Day 2: After Day 2 with Ms. C and classes, I definitely know that this is the type of school that I want to wake up and go to every morning!! One reason for this is that it seems like basically everybody there actually wants to be there. Attitude is huge… One of my goals and strengths of today was remembering names of students… I had a small reward today with a student I am already beginning to grow fond of, whose paper I was able to give back to her without asking for her name, like I needed to with some of the others. She actually shouted, “YESSSS! MS. BAR KNOWS MY NAME, Y’ALL!!” It made my day…! I noticed that the others whom I was able to call by name responded even more readily and friendly… It’s human nature to want a person to learn one’s name… “They don’t care what you know until they know you care.”… Today Ms. Cote had also planned a simple way for the students to get to know a little more about me by setting up a Q&A session. She gave them small slips of paper at the beginning of class, on which they could write a question for me. I got a lot of “How old are you?”, “Where do you go to college?”, “Where are you from?”, and “What should we call you?”. There were more questions that I enjoyed answering: “What’s your favorite food?”, “What types of books do you like to read?”, “Do you play sports?”, “Favorite TV show?”, “Most embarrassing moment?”, and the more gutsy ones: “Are you in a relationship?”, “Are you married?”, and “How many kids do you have?” There was also some I found pretty insightful: “Why did you pick Renaissance out of all the schools?”, “How long will you be staying with us?”, “How are you willing to help us?”, “Have you always wanted to be a teacher? Why?”, “What is your dream career?”, “How is your day going?” (I found that thoughtful!), and “Do you like it here so far?” (possibly the easiest one to answer :) ! ). The last group of questions really got me thinking. The question about how I ended up at Ren. shows the deeper thinking that there are more school out there, and that those schools are different than theirs. Why am I there? is a pretty solid question, that was a great thing for me to think about, and better yet share! The class loved hearing my answers. If they’re all already becoming invested in me, I have an even bigger responsibility to get even more invested in them.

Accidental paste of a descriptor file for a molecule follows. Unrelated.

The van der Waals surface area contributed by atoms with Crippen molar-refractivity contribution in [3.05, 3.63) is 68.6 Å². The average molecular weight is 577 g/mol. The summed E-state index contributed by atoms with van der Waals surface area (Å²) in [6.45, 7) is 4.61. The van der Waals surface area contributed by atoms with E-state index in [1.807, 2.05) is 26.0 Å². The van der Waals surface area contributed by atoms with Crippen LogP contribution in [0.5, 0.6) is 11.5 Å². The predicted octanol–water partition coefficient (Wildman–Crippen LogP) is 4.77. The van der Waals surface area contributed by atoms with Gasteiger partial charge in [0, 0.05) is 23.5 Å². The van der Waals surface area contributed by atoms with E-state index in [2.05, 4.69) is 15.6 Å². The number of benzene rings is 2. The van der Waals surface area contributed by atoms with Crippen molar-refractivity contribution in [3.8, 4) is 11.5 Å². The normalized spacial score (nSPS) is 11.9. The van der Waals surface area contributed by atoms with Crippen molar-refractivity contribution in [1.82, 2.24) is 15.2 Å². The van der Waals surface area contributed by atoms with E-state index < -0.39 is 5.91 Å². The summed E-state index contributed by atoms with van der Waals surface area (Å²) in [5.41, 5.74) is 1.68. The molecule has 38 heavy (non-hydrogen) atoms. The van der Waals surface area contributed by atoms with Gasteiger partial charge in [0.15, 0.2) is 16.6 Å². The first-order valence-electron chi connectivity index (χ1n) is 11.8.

Day 3: Today was another day big on relationships… as I roamed the room simply checking in with students, those who had questions began to trust me to help them as much as I was able, beginning to call me over without hesitation. I was proud of myself to see that they weren’t only calling over Ms. C for questions, but that they were okay with asking me for help too after only three days. I want to establish this presence of being a teacher alongside Ms. C, rather than just her assistant, and she’s already been great at displaying confidence in me to the students, which is an invaluable help… So although I began asking the students about what they were working on in order to get to know them and more about the project, it turned into a helpful push for them to regain focus… Basically, by asking more questions in response to their original question, they were able to answer the question themselves… I guess sometimes being helpful doesn’t necessarily mean having all the right answers, it can be just asking the right questions!… Ms. C also set me up with the grading of 5 paragraph essays that the students completed the week before I arrived… I was nervous at first, trying to gauge whether I was being too easy or too tough, but the straightforward rubric she uses left little to no wiggle room for subjectivity… The rubric also had boxes for comments, which I used to back up the scores I gave on the rubric with details from their essay that were good, things I liked or learned, and constructive criticism for improvements. I made sure to have a balance on each essay, because as my typically over-achieving student self, I know how much good feedback from a teacher can mean to a student. Though the essays followed a set of guidelines and requirements, the topics (which students were allowed to choose) varied widely about things they liked including: Mom, swimming, steak and cheese sandwiches, drawing, Boston cream pie, etc. I love it! The more I learn about these students, the better I will become at making the lessons relative and meaningful and the better our relationships will be.